Sylvia Schmelkes, Universidad Iberoamericana, Mexico

Sylvia Schmelkes, the former head of the Institute for National Assessments, spoke about how national, international, and large-scale assessments favor students from dominant western cultures, which results in an unjust stigmatization of marginalized students. She suggested that involving indigenous people in the design of their curriculum and education targets would be a more inclusive approach. Leon Tikly asked Sylvia if national and international large-scale assessments pose a risk to diverse knowledge and particular ways of knowing. To this, Sylvia responded that it is a dilemma of needing learning assessment information but lacking the tools to tailor the measurements to the target population, as well as  comparable indicators. She stressed the importance of progress towards SDG4 “Quality Education” and the need to reconcile this with addressing diversity.

Baela Jamil, Idara-e-Taleem-o-Aagahi, Pakistan

Baela Jamil spoke about citizen-led assessments in Pakistan that examined why large numbers of children were not learning basic skills and how this fed into the reflection of SDG4 and sustainable development in general. She also introduced the schools 2030 initiative, which aims to take a human-centered design approach to assessments that include academic and non-academic components. Leon Tilky asked Baela how the unequal relationship between North and South in learning assessments could be addressed. She evoked the notion of pyramids and how they relate to power, dominance, exclusion, and injustice. She highlighted that while these initiatives are first steps for the Global South to participate in the discussion, there is continuous progress to be achieved.

César Guadalupe, Universidad del Pacífico Research Center, Peru

César Guadalupe, former head of learning outcomes at UNESCO, discussed the problematic aspects of the current use of standardized tests created in a Western context and the need to approach education as a human right with a focus on equity. He called for other perspectives, the need for other tools and instruments created in local contexts, and the irrelevance of rankings as a comparative analytical method. Leon Tilky asked César how his experience at UNESCO shaped his perception of the decolonisation of learning outcomes and how these could become more inclusive.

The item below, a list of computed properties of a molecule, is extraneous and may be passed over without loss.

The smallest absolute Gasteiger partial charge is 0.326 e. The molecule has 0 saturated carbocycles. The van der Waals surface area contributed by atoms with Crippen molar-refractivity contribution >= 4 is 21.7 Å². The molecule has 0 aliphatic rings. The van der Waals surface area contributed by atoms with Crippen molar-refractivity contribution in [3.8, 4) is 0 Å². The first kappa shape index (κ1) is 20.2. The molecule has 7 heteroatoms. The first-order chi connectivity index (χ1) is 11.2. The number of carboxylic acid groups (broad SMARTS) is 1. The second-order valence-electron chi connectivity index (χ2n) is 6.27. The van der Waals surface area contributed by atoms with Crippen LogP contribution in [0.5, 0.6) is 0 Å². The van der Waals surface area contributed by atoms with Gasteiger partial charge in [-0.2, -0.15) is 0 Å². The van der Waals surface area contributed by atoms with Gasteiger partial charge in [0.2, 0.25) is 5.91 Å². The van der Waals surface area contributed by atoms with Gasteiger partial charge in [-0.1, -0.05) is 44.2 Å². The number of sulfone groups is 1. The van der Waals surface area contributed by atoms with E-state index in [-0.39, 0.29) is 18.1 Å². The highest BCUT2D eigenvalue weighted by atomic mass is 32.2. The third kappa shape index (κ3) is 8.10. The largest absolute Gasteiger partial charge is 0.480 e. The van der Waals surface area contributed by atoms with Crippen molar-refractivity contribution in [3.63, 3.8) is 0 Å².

Therese Hopfenbeck, University of Melbourne, Australia

Therese Hopfenbeck, who played a role in defining the standardized assessment of the Programme for International Student Assessment (PISA), discussed the importance of focusing on student responses to identify trends and their needs rather than comparing national test results in science, reading or math. Leon Tilky asked Therese how a researcher can learn from PISA assessments while maintaining a critical stance. She answered by emphasizing the need for critical questioning and inclusion of marginalized voices in the conversation.

The panel then engaged in an interactive Q&A with the audience.

 

Panel 2: Decolonising Ed-Tech 

The panel discussion centered around the theme of decolonising ed-tech and its importance in the current landscape of education. The panel featured three speakers, and was moderated by Kathryn Moeller, Assistant Professor at the University of Cambridge, United Kingdom

Kathryn kicked off the discussion by acknowledging the rapid acceleration of education technology, particularly since the beginning of the pandemic. She stressed the uneven relations of power that constitute education and technology and the need to decolonise both to create a more equitable educational landscape.

Here are the details of each panelist intervention and the questions asked to them:

Taskeen Adam, OpenDevEd